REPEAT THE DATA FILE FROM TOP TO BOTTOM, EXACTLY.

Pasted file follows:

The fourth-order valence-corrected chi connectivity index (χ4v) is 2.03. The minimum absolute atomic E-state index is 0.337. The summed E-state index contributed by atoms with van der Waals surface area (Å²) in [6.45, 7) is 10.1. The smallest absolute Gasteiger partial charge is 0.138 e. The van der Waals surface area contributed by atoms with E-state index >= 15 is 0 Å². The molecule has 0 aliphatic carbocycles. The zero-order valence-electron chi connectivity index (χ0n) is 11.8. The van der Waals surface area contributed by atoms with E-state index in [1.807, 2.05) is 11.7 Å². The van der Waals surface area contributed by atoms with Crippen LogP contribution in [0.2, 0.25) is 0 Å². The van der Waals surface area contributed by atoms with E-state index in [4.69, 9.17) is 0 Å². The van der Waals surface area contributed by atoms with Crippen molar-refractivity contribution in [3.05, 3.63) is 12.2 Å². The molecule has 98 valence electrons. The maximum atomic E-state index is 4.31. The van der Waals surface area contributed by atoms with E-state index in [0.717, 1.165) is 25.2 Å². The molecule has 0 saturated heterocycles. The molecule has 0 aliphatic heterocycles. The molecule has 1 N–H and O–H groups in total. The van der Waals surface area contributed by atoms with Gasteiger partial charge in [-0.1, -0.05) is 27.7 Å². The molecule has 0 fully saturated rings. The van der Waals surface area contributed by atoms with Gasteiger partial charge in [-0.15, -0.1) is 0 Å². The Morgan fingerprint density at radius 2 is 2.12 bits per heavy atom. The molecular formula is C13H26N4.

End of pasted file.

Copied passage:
The fourth-order valence-corrected chi connectivity index (χ4v) is 2.03. The minimum absolute atomic E-state index is 0.337. The summed E-state index contributed by atoms with van der Waals surface area (Å²) in [6.45, 7) is 10.1. The smallest absolute Gasteiger partial charge is 0.138 e. The van der Waals surface area contributed by atoms with E-state index >= 15 is 0 Å². The molecule has 0 aliphatic carbocycles. The zero-order valence-electron chi connectivity index (χ0n) is 11.8. The van der Waals surface area contributed by atoms with E-state index in [1.807, 2.05) is 11.7 Å². The van der Waals surface area contributed by atoms with Crippen LogP contribution in [0.2, 0.25) is 0 Å². The van der Waals surface area contributed by atoms with E-state index in [4.69, 9.17) is 0 Å². The van der Waals surface area contributed by atoms with Crippen molar-refractivity contribution in [3.05, 3.63) is 12.2 Å². The molecule has 98 valence electrons. The maximum atomic E-state index is 4.31. The van der Waals surface area contributed by atoms with E-state index in [0.717, 1.165) is 25.2 Å². The molecule has 0 saturated heterocycles. The molecule has 0 aliphatic heterocycles. The molecule has 1 N–H and O–H groups in total. The van der Waals surface area contributed by atoms with Gasteiger partial charge in [-0.1, -0.05) is 27.7 Å². The molecule has 0 fully saturated rings. The van der Waals surface area contributed by atoms with Gasteiger partial charge in [-0.15, -0.1) is 0 Å². The Morgan fingerprint density at radius 2 is 2.12 bits per heavy atom. The molecular formula is C13H26N4.